Farmer- A Magician who produces Money from Mud

The history of agriculture in India dates back to the Indus Valley civilization era and even before that in some parts of southern India. Indian food and grocery market is the world’s sixth largest, with retail contributing 70% of the sales. The Indian food processing industry accounts for 32% of the country’s total food market, one of the largest industries in India and is ranked fifth in terms of production, consumption, export and expected growth.


It’s been seven decades of planning since the independence; the problem of agriculture is yet to be resolved. The major constraints are:

  1. Low-access of credit and prominent role of unorganized creditors affecting decisions of farmers in purchasing of inputs and selling of outputs
  2. Less use of technology, mechanization and poor productivity for which first two points are of major concern
  3. Very less value addition as compared to developed countries and negligible primary-level processing at farmers level.
  4. Poor infrastructure for farming making more dependence on weather, marketing and supply chain suitable for high value crops.

A farmer devotes his entire life into farming and yet he goes through an illusion of emotions because of the problems that he has to deal with to meet his daily needs. There is an enormity of risks and challenges confronted by our farmers as they rely on natural conditions more rather than using technology.

Challenges in Agriculture:

  1.  Raising agricultural productivity per unit of land: Raising productivity per unit of land will need to be the main engine of agricultural growth as virtually all cultivable land is farmed. Water resources are also limited and water for irrigation must contend with increasing industrial and urban needs. All measures to increase productivity will need exploiting, amongst them: increasing yields, diversification to higher value crops, and developing value chains to reduce marketing costs.
  2. Reducing rural poverty through a socially inclusive strategy that comprises both agriculture as well as non-farm employment: Rural development must also benefit the poor, landless, women, scheduled castes and tribes. Moreover, there are strong regional disparities: the majority of India’s poor are in rain-fed areas or in the Eastern Indo-Gangetic plains. Reaching such groups has not been easy. While progress has been made – the rural population classified as poor fell from nearly 40% in the early 1990s to below 30% by the mid-2000s (about a 1% fall per year) – there is a clear need for a faster reduction. Hence, poverty alleviation is a central pillar of the rural development efforts of the Government and the World Bank.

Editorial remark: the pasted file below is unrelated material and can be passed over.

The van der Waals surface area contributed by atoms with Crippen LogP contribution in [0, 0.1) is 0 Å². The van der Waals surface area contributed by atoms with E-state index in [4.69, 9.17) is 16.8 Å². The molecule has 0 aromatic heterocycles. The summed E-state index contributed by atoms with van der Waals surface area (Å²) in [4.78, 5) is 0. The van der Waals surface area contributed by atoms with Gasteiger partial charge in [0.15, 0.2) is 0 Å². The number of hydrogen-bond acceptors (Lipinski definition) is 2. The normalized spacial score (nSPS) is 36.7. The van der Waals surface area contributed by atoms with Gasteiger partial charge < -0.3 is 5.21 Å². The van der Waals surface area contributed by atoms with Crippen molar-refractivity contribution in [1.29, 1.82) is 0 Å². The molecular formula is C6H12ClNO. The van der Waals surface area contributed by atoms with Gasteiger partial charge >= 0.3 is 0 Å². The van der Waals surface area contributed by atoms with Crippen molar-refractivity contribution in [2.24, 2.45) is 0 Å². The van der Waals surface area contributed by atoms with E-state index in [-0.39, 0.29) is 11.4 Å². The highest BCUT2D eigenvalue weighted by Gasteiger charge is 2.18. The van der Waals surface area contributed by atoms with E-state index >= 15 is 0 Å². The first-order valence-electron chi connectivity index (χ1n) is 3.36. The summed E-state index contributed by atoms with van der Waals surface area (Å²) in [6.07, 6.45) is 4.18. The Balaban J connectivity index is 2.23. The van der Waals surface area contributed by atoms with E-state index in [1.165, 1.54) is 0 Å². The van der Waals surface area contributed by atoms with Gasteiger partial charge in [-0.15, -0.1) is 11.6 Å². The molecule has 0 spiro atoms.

3. Ensuring that agricultural growth responds to food security needs: The sharp rise in food-grain production during India’s Green Revolution of the 1970s enabled the country to achieve self-sufficiency in food-grains and stave off the threat of famine. Agricultural intensification in the 1970s to 1980s saw an increased demand for rural labor that raised rural wages and, together with declining food prices, reduced rural poverty. However agricultural growth in the 1990s and 2000s slowed down, averaging about 3.5% per annum, and cereal yields have increased by only 1.4% per annum in the 2000s.

“In the winter’s chill or the summer’s heat

A farmer works so the world can eat.”


The methods of farming have been revived in the due course of time.  Some of the modern techniques include: Genetic manipulation, Monoculture, Intensive tillage, Use of synthetic fertilizers, irrigation technologies and chemical pest control. Modern agricultural crops techniques have many benefits but may also have adverse impacts if used aggressively. Too much of tillage and excessive use of fertilizers can degrade the quality of land and crops. Chemical farming can affect intra-species diversity and produce only less variety of crops.

All these methods play a great deal in production. However their use is dependent on the type of crop and the necessity of using the method of choice. A specialist is required to guide and assist. They give advice and services to the farmer on the best method to use. This is depending on the availability of resources in addition to cost of production. Not all the population of farmers has access to modern farming technology and this has been taken into consideration to boost the development of our farmers and work for the welfare of agriculture sector.